The partner of a fallen Fife soldier has demanded that Tony Blair faces criminal charges after it was revealed defence chiefs dragged their heels tackling the weapon which killed her loved one.
As part of a devastating assessment on the case for invading Iraq in 2003, Sir John Chilcot ruled the Ministry of Defence (MoD) was “slow in responding to the developing threat in Iraq from Improvised Explosive Devices (IEDs).”
Private Marc Ferns, from Glenrothes, died after an improvised bomb went off beside a road as he and colleagues were on patrol. He was 21-years-old.
Ann Fury, the mother of his then one-year-old daughter, Amy, has never spoken publicly since Marc’s death but ended her silence yesterday to speak to The Courier.
She said: “The worst thing is knowing his death could have been prevented. I definitely think he (Mr Blair) should face charges for it.”
Former prime minister Mr Blair voiced “sorrow, regret and apology” on Wednesday for the “failures” but insisted he stood by his decision to go to war.
He acknowledged that some of the families of the 179 British personnel killed in the conflict could “never forget or forgive” him for what happened.
At an emotional news conference, he said he firmly believed he did the “right thing” and that the world was a “better place” without Saddam Hussein, adding the decision was the “hardest, most momentous, most agonising” of his 10 years in office.
While Mr Blair accepted the report contained “serious criticisms”, he said it showed Parliament was not misled, there was no secret commitment to war, intelligence was not falsified and the decision was made in “good faith”.
“A decision had to be taken and it was for me to take as prime minister. I took it, I accept full responsibility for it, I stand by it,” he said, his voice close to breaking.
The long-awaited official report into Britain’s involvement in the Iraq War delivered a scathing verdict on Government ministers’ justification, planning and conduct of a military intervention which “went badly wrong, with consequences to this day”.
Mr Blair presented the case for war in 2003 with “a certainty which was not justified” based on “flawed” intelligence about the country’s supposed weapons of mass destruction which was not challenged as it should have been, it found.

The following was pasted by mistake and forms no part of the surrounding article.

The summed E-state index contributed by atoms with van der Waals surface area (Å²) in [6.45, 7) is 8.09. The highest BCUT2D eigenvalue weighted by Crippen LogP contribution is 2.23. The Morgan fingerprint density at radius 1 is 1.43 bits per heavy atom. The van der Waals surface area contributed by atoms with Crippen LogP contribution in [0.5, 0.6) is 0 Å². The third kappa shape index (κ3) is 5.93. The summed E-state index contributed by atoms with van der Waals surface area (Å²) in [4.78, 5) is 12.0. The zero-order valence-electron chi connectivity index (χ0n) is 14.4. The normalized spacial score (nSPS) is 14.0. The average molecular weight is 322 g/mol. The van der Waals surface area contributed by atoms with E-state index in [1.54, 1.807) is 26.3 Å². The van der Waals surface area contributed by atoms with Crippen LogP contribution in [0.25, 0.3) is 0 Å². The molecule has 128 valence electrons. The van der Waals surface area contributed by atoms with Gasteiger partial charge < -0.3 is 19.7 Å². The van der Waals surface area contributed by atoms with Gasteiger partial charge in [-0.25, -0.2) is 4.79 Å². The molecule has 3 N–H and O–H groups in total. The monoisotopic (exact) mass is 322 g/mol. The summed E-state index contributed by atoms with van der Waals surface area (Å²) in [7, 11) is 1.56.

In his 2.6 million-word report into the UK’s most controversial military engagement since the end of the Second World War, Sir John said Mr Blair was wrong to claim that the risks of instability following the invasion could not have been known in advance.
Although he made no judgment on whether military action was legal, Sir John’s seven-year inquiry found that Attorney General Lord Goldsmith’s decision that there was a legal basis for UK involvement in the US-led invasion was taken in a way which was “far from satisfactory”.
It also revealed that in July 2002 – eight months before Parliament approved military action – Mr Blair committed himself in writing to backing then US President George W Bush over Iraq, telling him: “I will be with you whatever.”
Mr Blair himself over-estimated his ability to influence US policy at a time when ministers were aware of the “inadequacy” of Washington’s plans.
The report acknowledged that the initial campaign to overthrow Saddam was successful and praised the “great courage” of service personnel and civilians involved during and after the invasion, which led to the deaths of more than 200 UK nationals and at least 150,000 Iraqis.
But it found that Britain’s military role “ended a very long way from success” and it was “humiliating” that the UK was reduced to doing deals with a local militia group in Basra, releasing captured militants in return for an end to attacks on British forces.
For full in depth reports and reaction, including the full interview with Ms Fury, see Thursday’s Courier